Graduated from the Leningrad Institute of Precision Mechanics and Optics as an engineer, 1965.
During the German-Soviet War she was evacuated from besieged Leningrad into Tashkent. She returned into Leningrad in 1944 and began gymnastics at the Leningrad Young Pioneer Palace in the same year. She was called "Monia the Bird" by groupmates for her graceful and light vaults.
In the same year Manina debuted at the senior USSR Championships, placing 12th in the all-around. Between 1953 and 1964 Manina successfully competed in many national and international events. One of Manina's most successful performances took place at the 1954 World Artistic Gymnastics Championships, where she earned several gold medals on vault, on the floor and in the team competition.
She also contributed to the team's gold and bronze medals. In one of her interviews Manina said, that the team had a very warm welcome everywhere in the USSR: on their way by train from Vladivostok to Moscow they were met with flowers on each small station, people organized solemn meetings and made a big fuss over them. She missed the 1960 Summer Olympics due to an injury, but competed in the 1962 Worlds, contributing to the team's gold and winning the bronze on vault.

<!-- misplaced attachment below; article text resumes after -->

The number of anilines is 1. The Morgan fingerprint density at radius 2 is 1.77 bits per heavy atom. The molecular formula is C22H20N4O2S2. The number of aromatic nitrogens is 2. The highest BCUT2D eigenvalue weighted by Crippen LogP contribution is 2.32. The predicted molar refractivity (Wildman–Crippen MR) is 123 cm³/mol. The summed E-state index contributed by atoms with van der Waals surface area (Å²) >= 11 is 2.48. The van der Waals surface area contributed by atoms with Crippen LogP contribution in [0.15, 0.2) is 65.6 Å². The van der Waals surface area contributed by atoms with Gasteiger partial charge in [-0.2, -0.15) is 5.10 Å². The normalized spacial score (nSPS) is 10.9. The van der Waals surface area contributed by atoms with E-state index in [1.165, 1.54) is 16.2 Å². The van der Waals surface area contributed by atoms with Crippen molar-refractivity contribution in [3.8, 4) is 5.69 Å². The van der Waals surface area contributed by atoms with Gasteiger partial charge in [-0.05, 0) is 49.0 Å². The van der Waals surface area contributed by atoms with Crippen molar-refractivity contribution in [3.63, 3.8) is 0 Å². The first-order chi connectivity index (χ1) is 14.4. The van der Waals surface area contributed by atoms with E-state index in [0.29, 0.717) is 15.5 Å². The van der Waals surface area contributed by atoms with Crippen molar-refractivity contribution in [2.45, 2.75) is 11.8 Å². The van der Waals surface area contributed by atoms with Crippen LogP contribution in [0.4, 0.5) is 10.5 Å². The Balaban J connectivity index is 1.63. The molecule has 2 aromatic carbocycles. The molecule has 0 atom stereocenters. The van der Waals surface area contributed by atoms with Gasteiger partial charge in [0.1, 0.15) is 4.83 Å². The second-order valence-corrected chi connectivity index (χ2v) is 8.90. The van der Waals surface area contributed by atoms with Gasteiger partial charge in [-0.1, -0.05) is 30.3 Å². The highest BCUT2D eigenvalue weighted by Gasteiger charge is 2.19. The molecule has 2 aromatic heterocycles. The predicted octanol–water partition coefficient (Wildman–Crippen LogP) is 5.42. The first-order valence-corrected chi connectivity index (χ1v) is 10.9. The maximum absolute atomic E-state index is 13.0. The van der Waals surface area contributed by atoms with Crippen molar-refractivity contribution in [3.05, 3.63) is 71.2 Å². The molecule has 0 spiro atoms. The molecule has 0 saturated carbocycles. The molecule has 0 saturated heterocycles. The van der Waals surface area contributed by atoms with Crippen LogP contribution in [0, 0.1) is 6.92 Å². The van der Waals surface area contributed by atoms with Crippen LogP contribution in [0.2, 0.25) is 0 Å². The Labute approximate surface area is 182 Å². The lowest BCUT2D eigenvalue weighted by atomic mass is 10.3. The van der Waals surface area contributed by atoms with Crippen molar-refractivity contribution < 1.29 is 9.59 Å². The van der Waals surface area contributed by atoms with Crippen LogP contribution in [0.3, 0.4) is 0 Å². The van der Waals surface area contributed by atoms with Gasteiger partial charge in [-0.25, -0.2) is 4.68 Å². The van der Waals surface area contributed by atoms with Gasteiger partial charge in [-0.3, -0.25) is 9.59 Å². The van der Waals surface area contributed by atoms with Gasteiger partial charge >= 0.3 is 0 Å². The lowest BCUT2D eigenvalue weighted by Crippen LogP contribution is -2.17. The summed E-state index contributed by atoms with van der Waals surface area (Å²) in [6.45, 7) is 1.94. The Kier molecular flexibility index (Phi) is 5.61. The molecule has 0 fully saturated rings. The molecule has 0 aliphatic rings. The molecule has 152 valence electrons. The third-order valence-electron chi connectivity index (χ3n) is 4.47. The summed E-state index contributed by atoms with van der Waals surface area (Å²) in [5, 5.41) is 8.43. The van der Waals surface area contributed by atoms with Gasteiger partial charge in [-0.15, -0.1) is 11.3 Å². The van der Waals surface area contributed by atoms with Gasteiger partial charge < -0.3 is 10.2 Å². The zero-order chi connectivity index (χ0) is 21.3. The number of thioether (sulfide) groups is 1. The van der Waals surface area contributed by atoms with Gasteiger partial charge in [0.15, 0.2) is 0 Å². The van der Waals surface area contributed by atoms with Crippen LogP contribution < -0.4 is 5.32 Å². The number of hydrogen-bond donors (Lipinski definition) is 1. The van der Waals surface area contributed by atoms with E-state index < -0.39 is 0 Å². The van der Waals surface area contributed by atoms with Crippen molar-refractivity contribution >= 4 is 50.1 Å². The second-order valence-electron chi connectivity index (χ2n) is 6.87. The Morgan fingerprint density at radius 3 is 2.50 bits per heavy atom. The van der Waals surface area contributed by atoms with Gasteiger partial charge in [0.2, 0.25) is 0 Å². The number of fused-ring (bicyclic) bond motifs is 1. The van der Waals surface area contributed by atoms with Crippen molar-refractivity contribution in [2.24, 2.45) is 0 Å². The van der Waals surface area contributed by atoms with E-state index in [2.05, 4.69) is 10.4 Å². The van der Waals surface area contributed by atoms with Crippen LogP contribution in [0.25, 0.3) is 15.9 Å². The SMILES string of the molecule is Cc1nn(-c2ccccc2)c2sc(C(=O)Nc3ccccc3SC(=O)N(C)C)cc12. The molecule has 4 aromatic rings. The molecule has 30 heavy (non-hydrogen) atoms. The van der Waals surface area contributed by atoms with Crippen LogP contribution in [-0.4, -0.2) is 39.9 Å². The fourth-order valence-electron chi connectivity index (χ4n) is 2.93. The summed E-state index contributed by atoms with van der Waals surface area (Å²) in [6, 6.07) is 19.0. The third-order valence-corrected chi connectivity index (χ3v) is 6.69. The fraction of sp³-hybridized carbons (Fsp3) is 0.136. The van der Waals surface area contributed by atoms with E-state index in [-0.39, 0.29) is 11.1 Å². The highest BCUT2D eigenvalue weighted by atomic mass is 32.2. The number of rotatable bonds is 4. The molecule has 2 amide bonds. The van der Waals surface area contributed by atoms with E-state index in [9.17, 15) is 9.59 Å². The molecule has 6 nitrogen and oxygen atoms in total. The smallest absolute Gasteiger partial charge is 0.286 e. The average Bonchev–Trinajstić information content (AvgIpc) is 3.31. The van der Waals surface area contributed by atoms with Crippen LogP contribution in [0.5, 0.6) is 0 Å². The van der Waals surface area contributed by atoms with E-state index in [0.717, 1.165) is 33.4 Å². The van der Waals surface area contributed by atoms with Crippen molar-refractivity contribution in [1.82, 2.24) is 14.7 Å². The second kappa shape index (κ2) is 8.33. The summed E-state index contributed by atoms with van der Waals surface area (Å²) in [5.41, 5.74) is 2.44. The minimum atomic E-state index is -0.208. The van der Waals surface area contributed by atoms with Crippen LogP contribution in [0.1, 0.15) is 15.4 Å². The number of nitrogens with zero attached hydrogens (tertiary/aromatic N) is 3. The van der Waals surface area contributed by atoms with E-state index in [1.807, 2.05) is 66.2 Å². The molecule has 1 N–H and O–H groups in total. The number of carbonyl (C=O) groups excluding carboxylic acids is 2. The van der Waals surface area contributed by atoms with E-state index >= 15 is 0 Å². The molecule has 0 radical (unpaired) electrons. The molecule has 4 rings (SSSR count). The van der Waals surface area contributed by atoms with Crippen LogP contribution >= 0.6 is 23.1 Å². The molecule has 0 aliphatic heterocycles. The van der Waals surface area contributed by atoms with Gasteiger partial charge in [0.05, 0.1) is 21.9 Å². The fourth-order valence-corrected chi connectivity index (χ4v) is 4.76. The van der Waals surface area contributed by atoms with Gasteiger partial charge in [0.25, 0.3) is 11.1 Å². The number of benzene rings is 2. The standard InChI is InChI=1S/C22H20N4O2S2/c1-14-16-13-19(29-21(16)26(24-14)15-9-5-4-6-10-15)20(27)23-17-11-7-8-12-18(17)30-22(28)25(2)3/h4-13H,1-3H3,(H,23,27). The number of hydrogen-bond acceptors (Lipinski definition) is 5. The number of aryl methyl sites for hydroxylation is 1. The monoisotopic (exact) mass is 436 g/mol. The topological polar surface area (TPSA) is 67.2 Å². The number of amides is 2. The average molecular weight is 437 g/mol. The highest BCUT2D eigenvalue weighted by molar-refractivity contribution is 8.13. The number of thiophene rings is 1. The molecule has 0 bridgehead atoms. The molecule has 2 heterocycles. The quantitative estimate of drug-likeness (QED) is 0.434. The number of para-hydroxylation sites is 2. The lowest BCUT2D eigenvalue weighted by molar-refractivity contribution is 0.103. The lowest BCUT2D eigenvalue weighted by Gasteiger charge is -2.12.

Finishing her competitive career, Manina seriously injured her ankle during the display competition in Vienna and was not able to continue trainings any more. She coached the French national team in 1975 and has been an international judge since 1971. Manina is also known for her scientific activities.
Since 1975 she has been a professor at the Saint Petersburg State Art-Industrial Academy. She published more than 40 scientific, methodical and popular science books. Tamara Manina lives and works in Saint Petersburg.
Since 1958 she studied at the Leningrad State Institute of Fine Mechanics and Optics, graduating in 1965, defended a dissertation for the Candidate of Science degree at the Lesgaft State Institute of Physical Culture in 1969 and taught at the gymnastics department of the institute until 1973.